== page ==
“Predator-proof fencing and translocations of this type are necessary conservation strategies in Hawai'i to deal with widespread non-native predator populations that cannot be readily eradicated,” said Dr. George Wallace, Vice President of American Bird Conservancy. "For the Hawaiian Petrel, which is threatened by non-native predators in their montane nesting areas, creation of a colony protected from predators will be a major step forward in stabilizing and recovering its Kauaʻi population.”

Hawaiian Petrel chicks imprint on their birth colony the first time they emerge from their burrows and see the night sky, and they will return to breed at the same colony as adults. Since chicks were removed from their natural burrows before this critical imprinting stage, they will emerge from their nest boxes and imprint on the Nihoku area, returning to the site as adults.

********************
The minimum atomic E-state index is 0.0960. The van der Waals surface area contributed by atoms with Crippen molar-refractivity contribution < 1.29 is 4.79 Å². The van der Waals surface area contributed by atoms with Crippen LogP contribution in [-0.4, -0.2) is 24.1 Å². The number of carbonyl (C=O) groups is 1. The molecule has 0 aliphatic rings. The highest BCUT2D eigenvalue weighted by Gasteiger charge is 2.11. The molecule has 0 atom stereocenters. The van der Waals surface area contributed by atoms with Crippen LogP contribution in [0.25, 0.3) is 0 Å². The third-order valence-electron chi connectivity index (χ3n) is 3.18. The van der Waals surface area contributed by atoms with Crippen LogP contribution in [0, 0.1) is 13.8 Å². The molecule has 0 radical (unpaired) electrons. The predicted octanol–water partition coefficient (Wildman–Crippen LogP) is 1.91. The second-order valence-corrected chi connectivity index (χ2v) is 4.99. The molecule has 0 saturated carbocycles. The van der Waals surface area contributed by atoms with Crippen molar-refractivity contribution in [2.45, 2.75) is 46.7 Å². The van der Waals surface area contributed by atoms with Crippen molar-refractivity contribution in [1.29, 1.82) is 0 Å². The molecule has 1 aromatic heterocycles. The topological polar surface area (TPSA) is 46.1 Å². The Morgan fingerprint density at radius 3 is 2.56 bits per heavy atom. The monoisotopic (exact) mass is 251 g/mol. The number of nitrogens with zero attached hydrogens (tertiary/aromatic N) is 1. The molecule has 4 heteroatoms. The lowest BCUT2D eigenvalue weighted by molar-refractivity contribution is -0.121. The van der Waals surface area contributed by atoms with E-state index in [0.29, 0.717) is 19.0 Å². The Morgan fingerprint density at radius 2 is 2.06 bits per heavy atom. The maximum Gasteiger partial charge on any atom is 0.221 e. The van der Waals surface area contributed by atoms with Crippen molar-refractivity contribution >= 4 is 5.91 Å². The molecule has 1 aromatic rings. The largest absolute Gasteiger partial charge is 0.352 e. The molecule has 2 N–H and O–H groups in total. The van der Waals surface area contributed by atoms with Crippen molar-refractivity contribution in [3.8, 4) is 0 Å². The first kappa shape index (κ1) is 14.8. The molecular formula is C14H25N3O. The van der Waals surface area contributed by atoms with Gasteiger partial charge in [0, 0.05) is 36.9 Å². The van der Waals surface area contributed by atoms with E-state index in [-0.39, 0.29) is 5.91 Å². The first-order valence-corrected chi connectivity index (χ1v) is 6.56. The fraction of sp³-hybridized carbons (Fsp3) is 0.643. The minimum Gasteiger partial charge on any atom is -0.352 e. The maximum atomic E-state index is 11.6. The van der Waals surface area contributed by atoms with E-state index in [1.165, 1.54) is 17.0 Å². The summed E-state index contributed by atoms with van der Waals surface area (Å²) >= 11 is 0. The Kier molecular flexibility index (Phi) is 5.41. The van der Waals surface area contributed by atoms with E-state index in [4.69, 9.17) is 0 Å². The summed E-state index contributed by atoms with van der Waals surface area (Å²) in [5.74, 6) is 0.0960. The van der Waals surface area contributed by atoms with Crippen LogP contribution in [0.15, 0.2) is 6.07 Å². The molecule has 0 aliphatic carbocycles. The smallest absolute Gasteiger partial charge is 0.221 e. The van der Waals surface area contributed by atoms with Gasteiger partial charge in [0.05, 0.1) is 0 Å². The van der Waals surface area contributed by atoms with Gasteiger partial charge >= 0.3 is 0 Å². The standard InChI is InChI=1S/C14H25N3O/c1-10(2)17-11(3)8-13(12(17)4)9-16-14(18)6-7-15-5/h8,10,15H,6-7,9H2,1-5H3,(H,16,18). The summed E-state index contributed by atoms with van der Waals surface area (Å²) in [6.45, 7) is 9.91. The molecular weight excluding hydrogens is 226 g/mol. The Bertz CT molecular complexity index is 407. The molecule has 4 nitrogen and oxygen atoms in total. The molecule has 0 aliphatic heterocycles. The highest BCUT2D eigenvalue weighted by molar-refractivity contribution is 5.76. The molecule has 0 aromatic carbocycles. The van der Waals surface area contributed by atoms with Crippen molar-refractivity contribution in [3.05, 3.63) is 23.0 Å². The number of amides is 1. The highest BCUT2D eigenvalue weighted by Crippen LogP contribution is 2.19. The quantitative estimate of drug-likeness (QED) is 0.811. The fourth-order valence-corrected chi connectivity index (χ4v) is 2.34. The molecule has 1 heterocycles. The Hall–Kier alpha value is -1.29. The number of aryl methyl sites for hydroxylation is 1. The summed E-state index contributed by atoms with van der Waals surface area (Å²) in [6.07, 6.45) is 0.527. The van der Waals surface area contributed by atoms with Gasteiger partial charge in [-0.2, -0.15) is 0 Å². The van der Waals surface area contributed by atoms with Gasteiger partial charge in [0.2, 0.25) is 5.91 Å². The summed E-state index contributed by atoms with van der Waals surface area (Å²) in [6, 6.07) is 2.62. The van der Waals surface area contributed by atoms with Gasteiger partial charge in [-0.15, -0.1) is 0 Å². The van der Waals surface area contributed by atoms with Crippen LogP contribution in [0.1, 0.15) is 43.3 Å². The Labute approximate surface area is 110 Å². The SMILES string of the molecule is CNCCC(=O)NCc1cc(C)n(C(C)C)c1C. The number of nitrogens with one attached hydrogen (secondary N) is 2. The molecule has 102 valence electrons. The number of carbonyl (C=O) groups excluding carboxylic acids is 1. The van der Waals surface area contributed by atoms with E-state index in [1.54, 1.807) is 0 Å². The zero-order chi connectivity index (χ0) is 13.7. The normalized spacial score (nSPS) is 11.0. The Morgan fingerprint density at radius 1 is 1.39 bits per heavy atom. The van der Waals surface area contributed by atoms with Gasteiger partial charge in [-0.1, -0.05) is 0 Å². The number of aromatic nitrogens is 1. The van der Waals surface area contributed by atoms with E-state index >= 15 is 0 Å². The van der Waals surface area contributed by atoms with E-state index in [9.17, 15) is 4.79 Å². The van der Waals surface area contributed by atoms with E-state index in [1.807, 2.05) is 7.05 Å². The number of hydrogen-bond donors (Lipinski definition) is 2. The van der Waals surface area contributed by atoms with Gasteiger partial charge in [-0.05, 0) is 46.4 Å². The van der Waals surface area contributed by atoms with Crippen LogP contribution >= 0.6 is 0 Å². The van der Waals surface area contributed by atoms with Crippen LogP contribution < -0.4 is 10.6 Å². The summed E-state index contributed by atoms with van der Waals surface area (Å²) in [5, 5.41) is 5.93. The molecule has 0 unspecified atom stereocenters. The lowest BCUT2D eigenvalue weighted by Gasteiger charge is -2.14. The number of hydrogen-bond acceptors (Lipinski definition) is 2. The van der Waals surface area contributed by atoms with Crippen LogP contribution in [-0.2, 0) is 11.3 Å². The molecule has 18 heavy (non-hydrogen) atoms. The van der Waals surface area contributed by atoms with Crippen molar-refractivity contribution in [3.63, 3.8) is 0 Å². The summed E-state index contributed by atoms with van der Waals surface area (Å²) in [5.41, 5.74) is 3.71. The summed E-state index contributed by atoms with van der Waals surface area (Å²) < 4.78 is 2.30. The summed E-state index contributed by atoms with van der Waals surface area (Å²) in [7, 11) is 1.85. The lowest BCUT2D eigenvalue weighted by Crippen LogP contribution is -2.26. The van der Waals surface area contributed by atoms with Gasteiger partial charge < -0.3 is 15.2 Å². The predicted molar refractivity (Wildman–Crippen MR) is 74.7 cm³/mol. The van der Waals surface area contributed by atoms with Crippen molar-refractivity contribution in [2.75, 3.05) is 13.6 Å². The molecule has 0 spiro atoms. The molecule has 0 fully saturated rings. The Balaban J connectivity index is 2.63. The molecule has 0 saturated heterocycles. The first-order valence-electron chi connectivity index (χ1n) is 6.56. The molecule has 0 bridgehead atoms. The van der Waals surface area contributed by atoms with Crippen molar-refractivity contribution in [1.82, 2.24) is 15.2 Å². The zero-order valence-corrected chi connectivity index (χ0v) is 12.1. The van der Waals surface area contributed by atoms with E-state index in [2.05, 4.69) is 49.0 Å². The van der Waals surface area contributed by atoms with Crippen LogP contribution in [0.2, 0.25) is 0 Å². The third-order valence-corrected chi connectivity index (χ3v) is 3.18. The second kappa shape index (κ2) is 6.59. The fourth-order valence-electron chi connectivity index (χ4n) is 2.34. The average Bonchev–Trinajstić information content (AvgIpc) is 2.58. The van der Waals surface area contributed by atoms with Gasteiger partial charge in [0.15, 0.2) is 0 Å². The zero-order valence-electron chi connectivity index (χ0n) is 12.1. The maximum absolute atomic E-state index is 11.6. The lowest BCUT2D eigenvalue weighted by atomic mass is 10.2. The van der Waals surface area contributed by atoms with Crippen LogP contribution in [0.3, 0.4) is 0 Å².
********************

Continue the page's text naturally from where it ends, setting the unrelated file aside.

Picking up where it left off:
In the meantime, human caretakers will hand-feed the young birds a slurry of fish and squid, and will carefully monitor their growth until the birds leave their new nest burrows and fly out to sea. The petrels will remain at sea for the next three to five years until they return to the same site as adults.

The new colony will be the only fully protected colony of federally listed seabirds anywhere in the Hawaiian Islands, and represents a huge achievement towards recovering this species. Adding translocations of Newell's Shearwater will be an important next step in the project.